Did Hebrew god YHWH have a wife? Was there a time when Hebrew people worshiped a divine couple - god YHWH and goddess Asherah? If you read only the Bible you might think those are silly and even offensive questions. But they are not as silly if you consider the full picture. There is a number of indications that this was exactly the case.
For instance deep in the Sinai Peninsula is a place now called Kuntillet ‘Ajrud (30°11'10.59"N 34°25'40.91"E). On the walls and on the pottery of that place was a number of religious inscriptions expressing prayers, best-wishes and blessings in the name of YHWH and his ASHERAH (Paleographically dated between 800-760 BCE). And there were also drawings further suggesting and strengthening this religious interpretation.
Scholars argue about the exact purpose of that place. Based on the religious graffiti and some other artefacts it might have been a wilderness shrine for desert nomads. Based on its solid structure it might be a small detached garrison protecting an otherwise desolate stretch of the road. And it could also be a caravanserai - a stop and watering place just off the main north south trading road from Gulf of Aqaba to Mediterranean shore.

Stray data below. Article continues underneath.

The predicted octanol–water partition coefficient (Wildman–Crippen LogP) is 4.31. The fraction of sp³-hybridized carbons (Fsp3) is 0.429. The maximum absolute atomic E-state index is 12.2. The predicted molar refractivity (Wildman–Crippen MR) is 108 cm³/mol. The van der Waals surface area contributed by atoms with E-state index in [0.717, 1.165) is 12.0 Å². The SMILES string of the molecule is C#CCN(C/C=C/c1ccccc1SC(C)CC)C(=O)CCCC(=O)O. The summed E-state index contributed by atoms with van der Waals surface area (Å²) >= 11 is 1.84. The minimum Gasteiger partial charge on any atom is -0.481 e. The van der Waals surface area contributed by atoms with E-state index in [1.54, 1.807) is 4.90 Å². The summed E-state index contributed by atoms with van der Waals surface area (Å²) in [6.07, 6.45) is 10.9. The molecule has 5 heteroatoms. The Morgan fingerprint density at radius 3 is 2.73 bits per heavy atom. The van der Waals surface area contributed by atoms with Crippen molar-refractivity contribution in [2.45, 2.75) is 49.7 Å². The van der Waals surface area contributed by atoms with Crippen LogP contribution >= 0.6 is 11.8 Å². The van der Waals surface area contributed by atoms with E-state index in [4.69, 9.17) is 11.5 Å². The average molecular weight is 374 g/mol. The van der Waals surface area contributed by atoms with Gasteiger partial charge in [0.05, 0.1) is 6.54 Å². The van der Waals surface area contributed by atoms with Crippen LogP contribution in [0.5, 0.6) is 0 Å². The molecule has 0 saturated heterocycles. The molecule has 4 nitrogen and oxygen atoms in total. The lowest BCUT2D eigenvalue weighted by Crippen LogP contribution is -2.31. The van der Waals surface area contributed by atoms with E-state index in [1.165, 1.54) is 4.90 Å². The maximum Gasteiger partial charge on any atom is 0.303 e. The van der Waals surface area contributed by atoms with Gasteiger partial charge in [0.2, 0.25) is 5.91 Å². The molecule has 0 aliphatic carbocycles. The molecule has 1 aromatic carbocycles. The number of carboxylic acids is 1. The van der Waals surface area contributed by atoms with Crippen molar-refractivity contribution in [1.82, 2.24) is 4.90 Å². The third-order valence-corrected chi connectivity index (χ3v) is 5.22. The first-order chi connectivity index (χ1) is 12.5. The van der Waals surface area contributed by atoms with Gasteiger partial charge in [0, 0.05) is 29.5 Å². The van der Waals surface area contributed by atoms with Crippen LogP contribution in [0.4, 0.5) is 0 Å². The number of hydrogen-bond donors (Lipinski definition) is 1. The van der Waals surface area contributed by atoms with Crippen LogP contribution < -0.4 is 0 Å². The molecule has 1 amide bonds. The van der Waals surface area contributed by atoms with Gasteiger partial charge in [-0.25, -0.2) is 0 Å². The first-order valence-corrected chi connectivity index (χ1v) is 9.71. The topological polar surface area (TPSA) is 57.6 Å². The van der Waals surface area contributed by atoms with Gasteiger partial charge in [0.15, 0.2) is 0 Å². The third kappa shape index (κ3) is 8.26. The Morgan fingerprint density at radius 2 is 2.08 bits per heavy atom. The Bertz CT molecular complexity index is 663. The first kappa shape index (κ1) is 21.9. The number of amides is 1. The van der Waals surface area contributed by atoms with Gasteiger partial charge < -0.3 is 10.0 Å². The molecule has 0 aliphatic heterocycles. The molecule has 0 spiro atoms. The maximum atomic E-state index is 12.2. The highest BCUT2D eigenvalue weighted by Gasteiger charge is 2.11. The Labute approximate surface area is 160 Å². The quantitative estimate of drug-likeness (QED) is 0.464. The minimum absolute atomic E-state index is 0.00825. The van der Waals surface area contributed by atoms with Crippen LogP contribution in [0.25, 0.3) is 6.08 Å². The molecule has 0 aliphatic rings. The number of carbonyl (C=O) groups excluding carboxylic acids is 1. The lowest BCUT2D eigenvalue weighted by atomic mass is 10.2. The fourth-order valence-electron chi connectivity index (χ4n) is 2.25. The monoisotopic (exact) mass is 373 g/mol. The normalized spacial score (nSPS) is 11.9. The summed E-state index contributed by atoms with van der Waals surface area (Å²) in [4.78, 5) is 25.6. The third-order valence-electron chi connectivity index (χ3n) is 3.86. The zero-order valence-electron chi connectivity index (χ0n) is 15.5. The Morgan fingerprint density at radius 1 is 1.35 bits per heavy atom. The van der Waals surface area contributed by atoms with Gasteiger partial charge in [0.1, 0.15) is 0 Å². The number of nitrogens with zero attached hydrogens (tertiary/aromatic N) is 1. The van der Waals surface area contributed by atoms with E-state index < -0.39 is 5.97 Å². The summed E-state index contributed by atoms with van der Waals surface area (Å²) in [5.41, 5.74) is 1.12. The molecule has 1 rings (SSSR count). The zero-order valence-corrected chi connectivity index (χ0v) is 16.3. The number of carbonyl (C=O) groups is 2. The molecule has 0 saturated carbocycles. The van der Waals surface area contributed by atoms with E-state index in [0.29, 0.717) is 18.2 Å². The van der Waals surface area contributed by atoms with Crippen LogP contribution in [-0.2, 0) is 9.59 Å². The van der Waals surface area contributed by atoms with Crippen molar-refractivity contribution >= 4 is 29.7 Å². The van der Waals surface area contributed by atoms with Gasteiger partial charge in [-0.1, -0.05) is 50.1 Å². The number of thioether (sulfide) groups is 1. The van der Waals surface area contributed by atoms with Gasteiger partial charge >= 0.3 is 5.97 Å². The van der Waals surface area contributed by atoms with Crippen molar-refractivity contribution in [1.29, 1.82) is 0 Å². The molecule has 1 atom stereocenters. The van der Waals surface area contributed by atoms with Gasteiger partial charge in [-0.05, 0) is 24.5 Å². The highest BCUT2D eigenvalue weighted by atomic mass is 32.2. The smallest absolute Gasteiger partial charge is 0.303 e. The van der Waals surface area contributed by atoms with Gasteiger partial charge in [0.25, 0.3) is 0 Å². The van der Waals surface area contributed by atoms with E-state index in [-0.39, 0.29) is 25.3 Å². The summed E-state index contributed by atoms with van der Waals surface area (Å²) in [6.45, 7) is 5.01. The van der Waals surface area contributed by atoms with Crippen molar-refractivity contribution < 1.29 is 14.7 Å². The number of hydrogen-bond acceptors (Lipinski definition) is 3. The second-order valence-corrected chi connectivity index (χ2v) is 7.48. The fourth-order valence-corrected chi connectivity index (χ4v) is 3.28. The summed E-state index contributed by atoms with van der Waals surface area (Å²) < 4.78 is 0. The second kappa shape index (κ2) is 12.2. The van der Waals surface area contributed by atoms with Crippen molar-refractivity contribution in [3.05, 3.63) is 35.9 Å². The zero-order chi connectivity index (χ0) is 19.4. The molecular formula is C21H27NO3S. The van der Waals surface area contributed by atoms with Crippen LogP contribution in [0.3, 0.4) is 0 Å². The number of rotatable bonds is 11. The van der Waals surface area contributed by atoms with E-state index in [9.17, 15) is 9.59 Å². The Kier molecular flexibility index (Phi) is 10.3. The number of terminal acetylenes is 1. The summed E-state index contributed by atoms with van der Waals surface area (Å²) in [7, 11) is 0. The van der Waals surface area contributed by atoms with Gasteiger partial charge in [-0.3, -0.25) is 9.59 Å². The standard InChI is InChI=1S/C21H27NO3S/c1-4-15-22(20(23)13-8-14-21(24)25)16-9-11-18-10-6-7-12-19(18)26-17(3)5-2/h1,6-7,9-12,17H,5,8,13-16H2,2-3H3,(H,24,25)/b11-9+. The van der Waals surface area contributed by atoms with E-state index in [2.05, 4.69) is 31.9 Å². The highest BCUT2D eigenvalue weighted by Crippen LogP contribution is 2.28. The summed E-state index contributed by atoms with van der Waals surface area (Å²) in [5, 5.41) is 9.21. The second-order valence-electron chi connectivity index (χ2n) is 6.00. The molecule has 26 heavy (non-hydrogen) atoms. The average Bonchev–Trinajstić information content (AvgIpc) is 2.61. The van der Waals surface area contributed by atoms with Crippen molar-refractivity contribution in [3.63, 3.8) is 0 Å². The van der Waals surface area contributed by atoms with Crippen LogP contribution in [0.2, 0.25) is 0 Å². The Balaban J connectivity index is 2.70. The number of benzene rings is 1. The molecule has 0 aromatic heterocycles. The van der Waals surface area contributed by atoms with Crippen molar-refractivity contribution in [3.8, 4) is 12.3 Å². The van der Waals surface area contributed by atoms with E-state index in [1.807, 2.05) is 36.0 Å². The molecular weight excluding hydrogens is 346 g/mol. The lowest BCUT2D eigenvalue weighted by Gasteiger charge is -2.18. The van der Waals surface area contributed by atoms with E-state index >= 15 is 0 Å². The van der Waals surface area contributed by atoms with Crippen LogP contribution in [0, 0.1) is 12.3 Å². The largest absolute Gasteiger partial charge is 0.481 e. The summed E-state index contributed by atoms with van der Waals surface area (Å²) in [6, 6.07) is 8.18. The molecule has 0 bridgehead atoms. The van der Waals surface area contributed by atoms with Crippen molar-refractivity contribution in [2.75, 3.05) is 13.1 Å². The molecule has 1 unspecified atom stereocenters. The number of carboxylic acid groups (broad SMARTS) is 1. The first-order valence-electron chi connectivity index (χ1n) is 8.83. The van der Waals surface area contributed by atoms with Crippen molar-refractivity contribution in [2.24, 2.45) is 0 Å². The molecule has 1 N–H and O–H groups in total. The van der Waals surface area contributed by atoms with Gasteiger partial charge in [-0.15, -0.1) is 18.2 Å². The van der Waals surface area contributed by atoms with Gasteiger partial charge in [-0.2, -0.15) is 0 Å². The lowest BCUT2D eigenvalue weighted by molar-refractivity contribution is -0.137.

Or it could be all of those things together. Frankly, all three functions are easily mutually compatible. In desolate places, people tend to gravitate together. And if you travel through the empty expanses of New Mexico or Nevada you can easily come across a gas and service station, police outpost and small chapel catering together side by side for travelers’ elemental needs of sustenance, safety and spirituality.
And thus from graffiti written and drawn by a number of ancient travelers in the Sinai Peninsula we realize that the Bible presents to us an official, orthodox, if you want a high brow, version of religion while regular folks along the ancient roads had their own thoughts and hopes, their own religion. And traveling through the vast spaces of dangerous wilderness they put their trust in the divine couple, YHWH and (his) Asherah.
And that is something you might not know about the bible and the biblical times.
(Here I wrote about it a little bit more.)
And there is another lesson specifically for religious experts, while they write their books people draw their faith in graffiti. People have always believed what they wanted. I found it profoundly humbling. Every rabbi and every pastor should take it to their heart and remember it.
And finally this is also an invitation to our Sunday Worship. We will not talk about Yahweh and his wife. This Sunday will be about who is our neighbour and openness to hospitality talking about open and diverse nature of inns and caravanserais. Join us if you can.
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